Updated: Aug 28
Wild Mallow (Malva sylvestris) is one of my personal favorites. Its beautiful, from pink to purple colorings make the flower heads a wonderful addition to salads, drinks and other dishes.
This plant is special when it comes to chemical reactions. Now from what I have learned so far, the mucilage, so the beneficial slimy compounds, are destroyed when treated with heat. Therefore, a cold infusion seems to be the way to go. This cold infusion turns blue. Even though I read all this, I decided to make the syrup in the classical way, heating the mallow in the sugar syrup. And that turned green. Which was very surprising to say the least. However, after asking around, I figured out that adding lemon turns it a bright pink. And, as I was straining the flower heads out, I noticed how slimy they still were - so I suppose that's all good.
While this plant's looks and what it does to water may be mesmerizing, its benefits cannot be forgotten; due to its slimy structure when in contact with water, it is used in treating dry coughs and helps to form mucus. Additionally, its soothing and softening properties allow for the plant to be used in various skin creams and salves.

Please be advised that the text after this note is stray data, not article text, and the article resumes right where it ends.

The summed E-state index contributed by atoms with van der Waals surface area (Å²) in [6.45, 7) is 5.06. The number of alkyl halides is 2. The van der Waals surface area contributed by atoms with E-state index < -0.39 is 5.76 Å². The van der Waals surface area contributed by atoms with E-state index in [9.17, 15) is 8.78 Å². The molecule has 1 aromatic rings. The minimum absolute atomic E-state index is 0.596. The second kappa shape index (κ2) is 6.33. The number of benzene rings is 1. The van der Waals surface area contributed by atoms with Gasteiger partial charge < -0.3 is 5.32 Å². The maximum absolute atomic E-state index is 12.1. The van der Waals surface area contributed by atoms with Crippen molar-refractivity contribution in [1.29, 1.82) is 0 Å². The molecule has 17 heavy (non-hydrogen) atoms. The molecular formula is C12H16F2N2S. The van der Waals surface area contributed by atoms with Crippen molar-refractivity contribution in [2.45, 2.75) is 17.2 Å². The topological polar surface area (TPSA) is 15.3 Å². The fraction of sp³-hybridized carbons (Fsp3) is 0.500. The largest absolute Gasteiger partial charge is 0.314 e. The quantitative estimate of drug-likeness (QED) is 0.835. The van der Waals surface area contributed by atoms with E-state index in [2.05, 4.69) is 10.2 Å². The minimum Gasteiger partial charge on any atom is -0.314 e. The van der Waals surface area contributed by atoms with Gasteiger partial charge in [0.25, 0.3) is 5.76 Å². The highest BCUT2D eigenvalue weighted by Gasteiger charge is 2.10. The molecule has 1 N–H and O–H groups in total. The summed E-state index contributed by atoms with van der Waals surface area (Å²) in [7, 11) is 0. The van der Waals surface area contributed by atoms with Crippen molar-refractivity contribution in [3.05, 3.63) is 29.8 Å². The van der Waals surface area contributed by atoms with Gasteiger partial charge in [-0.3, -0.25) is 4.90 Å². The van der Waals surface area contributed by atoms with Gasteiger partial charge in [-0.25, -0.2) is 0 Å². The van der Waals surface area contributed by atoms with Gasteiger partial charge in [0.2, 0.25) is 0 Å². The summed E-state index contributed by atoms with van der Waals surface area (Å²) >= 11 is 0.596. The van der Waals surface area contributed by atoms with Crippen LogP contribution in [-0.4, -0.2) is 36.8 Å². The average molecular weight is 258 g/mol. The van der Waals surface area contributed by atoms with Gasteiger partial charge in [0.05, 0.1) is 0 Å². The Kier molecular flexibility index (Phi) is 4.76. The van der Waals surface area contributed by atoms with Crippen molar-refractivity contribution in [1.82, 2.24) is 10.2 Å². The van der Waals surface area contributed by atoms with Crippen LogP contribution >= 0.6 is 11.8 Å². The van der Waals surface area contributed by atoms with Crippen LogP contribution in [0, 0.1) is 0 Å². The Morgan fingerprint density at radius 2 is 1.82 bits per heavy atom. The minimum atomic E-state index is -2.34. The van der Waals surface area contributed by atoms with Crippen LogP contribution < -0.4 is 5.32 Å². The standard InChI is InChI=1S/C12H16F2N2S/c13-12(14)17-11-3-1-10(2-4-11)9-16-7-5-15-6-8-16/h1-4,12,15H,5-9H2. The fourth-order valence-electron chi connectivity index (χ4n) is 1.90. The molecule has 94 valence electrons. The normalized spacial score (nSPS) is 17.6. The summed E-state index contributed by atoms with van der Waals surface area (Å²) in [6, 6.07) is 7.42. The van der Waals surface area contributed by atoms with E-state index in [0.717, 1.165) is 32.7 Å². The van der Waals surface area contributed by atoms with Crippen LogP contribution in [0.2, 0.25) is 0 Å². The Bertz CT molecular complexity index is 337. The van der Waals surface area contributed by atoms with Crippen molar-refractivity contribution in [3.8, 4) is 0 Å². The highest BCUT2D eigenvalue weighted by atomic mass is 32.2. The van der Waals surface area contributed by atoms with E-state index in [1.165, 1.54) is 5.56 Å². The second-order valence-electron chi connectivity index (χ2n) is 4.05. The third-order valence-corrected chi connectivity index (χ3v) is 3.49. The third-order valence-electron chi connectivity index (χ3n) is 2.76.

What you need
about 5 handfuls of mallow flowers (use the heads)
700 g sugar
700 ml water
about 3 lemons (add more if you like)
What you do
Dissolve the sugar in the water and heat it up.
Add the flowers and let it simmer on low heat for about 10 minutes.
Take off heat. Now that is the point where you will look at your green mess and feel slightly scared, that's okay. Add the lemons and see the magic.
Stir well and let it steep for about an hour or so.
Optional: add some citric acid to make it last longer. But, adding enough lemon and working with clean and sterilized equipment should do it.
Strain, make sure to press out all the slimey stuff from the flowers, and fill into sterilised glass bottles/jars.
This syrup has a very light and flowery taste, which makes it a perfect companion on hot summer days. Kept in a cool, dark place when unopened and in the fridge once opened, this syrup can last for about six months.